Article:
Sunday, June 10, 2018

How Nigerian Woman Made Galway Her Home Following Tragedy

Image via Connacht Tribune

GALWAY, IRELAND (CONNACHT TRIBUNE)--Zeenie Summers came to Galway from Nigeria in 2010 after t he tragic death of her mother. She made the journey to live with her father in Ireland, only to discover he had a new family there, with a new partner.
Zeenie Summers dreamt about her mother the night before she died. In the dream, her mother had been in a road accident but Zeenie was unable to visit her in hospital. She spent the dream walking around the hospital corridors desperately searching for her mother’s room but never found it.
She woke up the following morning feeling very shaken and immediately told her mother what she had seen.
Her mother was getting ready for a cousin’s wedding on Lagos Island that afternoon and Zeenie helped by ironing her clothes and packing her bag.
Her mother dropped Zeenie’s younger brother and sister over to their grandparents’ house before catching a ferry to the wedding.
“I think I told her she looked beautiful just before she left.”
A short time later Zeenie’s aunt called the house and asked that she come join her siblings in her grandparents” house.
“When I got to the house there were loads of people inside. I knew something was up but they wouldn’t tell me. I was seventeen at the time and when they see you as a kid they won’t tell you anything.”
Zeenie eventually found out from her younger sister that there had been a problem with the boat crossing to the wedding. That evening her older cousin took her aside.
“He didn’t tell me my mum had died but said I would need to look after my younger siblings now. He told me not to be scared and that this was the time to be strong. My life took a complete turn that day.”
The following morning, Zeenie was told the bad news. Her mother had drowned along with nearly forty others in the ferry accident. Her body was brought to the family’s home and Zeenie was told to say goodbye.
“They had laid my mum on my bed but there was no privacy for us to be with her. She didn’t look dead; she just looked like she had been cleaned. She looked like herself, almost as if she was smiling.”
After the funeral, Zeenie and her siblings were sent to live with their grandmother. They were used to living in an apartment in Lagos with running water and a generator, yet suddenly they were in a different part of the city taking showers in a tiny outdoor cubicle.  The family waited to hear from Zeenie’s father who had moved to Ireland in 2000. For years Zeenie had been hoping for his return, dreaming of the day her father would come back to his family in Nigeria.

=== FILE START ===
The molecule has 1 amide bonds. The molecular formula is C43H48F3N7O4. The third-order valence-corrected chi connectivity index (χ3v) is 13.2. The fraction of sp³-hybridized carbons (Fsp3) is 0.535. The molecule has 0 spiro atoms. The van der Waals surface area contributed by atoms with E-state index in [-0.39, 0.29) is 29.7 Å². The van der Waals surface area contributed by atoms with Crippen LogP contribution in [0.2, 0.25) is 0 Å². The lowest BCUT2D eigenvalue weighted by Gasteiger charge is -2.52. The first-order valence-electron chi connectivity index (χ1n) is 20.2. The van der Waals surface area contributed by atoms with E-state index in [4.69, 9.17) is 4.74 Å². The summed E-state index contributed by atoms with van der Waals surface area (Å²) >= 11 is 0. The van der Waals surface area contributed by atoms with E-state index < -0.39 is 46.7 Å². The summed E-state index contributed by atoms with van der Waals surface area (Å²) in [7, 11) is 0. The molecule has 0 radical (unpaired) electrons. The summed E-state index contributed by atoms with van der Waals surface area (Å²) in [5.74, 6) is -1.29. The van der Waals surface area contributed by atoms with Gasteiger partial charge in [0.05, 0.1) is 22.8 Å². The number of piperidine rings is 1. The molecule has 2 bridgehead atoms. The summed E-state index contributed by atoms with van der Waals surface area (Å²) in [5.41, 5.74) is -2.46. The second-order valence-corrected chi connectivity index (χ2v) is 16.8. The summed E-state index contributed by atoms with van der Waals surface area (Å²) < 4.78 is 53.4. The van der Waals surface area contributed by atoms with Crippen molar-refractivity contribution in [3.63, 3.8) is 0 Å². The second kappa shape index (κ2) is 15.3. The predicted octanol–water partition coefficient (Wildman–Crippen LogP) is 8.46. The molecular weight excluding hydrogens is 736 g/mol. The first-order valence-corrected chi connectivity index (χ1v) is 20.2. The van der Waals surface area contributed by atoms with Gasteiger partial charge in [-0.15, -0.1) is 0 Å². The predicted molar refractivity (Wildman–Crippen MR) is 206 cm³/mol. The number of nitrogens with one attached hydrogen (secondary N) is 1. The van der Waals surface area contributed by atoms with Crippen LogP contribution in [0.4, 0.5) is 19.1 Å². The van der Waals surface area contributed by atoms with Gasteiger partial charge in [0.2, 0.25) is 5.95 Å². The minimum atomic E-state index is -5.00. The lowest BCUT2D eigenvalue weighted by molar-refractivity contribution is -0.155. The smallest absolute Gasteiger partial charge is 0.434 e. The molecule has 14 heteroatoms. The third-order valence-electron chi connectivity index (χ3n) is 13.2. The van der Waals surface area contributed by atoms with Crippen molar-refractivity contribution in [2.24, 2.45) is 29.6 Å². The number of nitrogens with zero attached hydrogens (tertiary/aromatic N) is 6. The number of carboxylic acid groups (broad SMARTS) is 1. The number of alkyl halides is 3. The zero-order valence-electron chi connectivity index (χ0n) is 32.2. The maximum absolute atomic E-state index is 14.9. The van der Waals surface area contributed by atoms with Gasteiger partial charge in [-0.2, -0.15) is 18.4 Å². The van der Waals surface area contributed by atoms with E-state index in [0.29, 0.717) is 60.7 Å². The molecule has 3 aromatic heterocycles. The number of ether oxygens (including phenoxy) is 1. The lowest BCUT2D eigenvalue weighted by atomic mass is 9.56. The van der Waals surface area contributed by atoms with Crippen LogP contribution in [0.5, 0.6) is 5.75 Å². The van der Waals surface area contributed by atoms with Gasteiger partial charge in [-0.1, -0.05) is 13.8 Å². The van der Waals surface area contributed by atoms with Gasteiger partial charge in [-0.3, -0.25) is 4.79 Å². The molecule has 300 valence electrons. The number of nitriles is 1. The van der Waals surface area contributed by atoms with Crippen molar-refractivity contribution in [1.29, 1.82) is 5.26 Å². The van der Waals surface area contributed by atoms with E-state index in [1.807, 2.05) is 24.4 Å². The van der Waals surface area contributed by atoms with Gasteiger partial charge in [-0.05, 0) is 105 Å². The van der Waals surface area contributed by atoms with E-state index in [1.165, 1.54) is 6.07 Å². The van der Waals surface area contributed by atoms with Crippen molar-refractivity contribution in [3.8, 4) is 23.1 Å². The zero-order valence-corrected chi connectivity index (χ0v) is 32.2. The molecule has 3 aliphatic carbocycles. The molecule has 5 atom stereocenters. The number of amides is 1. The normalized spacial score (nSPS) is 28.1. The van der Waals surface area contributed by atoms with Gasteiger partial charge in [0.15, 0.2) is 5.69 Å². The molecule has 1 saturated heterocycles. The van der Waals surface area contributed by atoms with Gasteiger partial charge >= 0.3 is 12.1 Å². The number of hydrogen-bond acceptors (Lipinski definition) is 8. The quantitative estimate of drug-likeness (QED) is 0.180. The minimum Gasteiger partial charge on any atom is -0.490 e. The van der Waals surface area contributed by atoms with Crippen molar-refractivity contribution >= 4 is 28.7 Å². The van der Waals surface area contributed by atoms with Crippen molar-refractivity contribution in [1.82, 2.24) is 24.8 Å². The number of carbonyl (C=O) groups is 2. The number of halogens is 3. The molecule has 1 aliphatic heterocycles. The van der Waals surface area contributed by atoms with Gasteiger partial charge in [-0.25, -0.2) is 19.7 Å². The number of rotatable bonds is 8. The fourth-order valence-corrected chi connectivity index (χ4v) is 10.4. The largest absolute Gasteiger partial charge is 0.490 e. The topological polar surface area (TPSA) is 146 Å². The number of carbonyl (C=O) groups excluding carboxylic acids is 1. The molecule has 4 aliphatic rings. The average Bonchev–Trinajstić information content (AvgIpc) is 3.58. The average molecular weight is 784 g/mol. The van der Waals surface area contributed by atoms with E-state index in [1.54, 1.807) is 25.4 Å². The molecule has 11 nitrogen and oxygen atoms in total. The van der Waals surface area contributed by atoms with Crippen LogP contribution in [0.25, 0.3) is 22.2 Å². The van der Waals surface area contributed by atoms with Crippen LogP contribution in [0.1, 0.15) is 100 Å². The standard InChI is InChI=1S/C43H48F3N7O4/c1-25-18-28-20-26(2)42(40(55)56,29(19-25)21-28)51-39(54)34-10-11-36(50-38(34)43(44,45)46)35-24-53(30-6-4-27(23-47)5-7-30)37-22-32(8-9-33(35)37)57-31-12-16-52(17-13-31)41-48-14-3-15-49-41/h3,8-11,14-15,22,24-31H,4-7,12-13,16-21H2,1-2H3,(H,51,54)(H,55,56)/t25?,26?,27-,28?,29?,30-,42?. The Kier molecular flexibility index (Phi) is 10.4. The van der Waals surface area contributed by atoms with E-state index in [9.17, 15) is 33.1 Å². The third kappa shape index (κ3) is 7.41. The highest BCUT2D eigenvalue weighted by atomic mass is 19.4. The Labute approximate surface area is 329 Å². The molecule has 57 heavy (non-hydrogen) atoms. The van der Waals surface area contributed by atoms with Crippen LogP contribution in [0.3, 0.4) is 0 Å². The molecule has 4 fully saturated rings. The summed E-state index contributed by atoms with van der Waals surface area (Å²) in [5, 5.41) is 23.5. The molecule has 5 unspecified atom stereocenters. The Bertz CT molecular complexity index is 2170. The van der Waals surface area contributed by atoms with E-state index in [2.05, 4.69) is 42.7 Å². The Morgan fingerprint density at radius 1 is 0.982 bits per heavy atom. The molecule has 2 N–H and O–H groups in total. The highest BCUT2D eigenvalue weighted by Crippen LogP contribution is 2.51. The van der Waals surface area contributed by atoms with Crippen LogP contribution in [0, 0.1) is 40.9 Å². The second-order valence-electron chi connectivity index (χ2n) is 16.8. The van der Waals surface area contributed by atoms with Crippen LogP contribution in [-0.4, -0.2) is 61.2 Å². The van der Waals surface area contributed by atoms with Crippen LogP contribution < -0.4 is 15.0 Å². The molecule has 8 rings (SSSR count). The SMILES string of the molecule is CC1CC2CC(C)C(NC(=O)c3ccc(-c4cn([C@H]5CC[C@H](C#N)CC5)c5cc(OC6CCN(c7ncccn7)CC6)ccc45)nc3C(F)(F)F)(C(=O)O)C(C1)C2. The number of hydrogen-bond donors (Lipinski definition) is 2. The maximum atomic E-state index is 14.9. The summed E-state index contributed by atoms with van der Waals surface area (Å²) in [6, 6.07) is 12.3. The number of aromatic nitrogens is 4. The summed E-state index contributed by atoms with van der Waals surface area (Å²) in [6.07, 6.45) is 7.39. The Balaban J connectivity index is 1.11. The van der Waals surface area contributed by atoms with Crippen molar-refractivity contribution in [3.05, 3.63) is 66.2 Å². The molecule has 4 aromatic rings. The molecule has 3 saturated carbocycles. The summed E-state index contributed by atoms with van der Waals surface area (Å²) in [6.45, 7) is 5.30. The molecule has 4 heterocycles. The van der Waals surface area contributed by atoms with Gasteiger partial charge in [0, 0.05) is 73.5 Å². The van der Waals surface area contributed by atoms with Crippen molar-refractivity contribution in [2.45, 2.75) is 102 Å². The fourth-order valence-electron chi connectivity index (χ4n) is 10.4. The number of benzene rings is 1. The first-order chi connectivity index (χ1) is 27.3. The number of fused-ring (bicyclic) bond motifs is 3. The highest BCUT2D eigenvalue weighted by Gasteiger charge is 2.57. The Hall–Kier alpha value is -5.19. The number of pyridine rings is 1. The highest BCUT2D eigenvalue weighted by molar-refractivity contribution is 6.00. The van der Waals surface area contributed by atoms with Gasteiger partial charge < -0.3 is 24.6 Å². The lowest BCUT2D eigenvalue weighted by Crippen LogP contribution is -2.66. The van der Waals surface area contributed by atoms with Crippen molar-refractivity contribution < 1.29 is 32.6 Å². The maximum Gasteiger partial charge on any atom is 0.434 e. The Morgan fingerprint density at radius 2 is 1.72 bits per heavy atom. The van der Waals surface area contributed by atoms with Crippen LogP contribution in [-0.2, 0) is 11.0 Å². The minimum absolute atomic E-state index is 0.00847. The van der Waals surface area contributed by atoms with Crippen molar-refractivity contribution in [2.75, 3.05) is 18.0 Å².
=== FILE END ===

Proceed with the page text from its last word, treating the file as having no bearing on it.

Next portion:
“He was only meant to go to Ireland for a year but then one year turned into a decade. We just kept waiting and waiting. He never visited but kept in touch by phone. Every year was a tomorrow that never came. We were waiting for him to come back to Nigeria or we would join him. But my dad liked Ireland too much and decided to start a new life here.”
When Zeenie’s father called after the ferry accident to say he had applied to the Irish government for his children to join him in Ireland, Zeenie told him she wasn’t leaving.
She was studying Literature and Mass Communication at university in Lagos and was not prepared to leave her life and move to an island she knew nothing about.
Zeenie’s father eventually convinced his daughter to try life in Ireland. The three siblings arrived on Valentine’s Day 2010 where they finally met their father’s ‘other family’.
They knew he now had two children with his partner in Ireland but believed he was living separately from them. On arrival, they discovered they would all live in a house together.
“I expected to come here and join my father after losing my mum. I was looking forward to feeling secure and being happy again. Coming from the disappointment of my mother’s death, my whole life fell upside-down after the move to Galway. I felt so alone.”
Zeenie also discovered that, without a Leaving Cert qualification, she was unable to study at a university.
Her father was eager for his daughter to go back to school, sit her Leaving Cert and study medicine. However, Zeenie made other plans.
She moved to Dublin and enrolled in a Level 5 journalism course in Dún Laoghaire. Having taken classes in music and theatre in Nigeria, the first thing she did when she arrived in the capital was to look for a choir to join.
“I found the choir in January 2011. If it hadn’t been for Discovery Gospel Choir I wouldn’t have given Ireland a chance, I would have moved away. But they became my family.”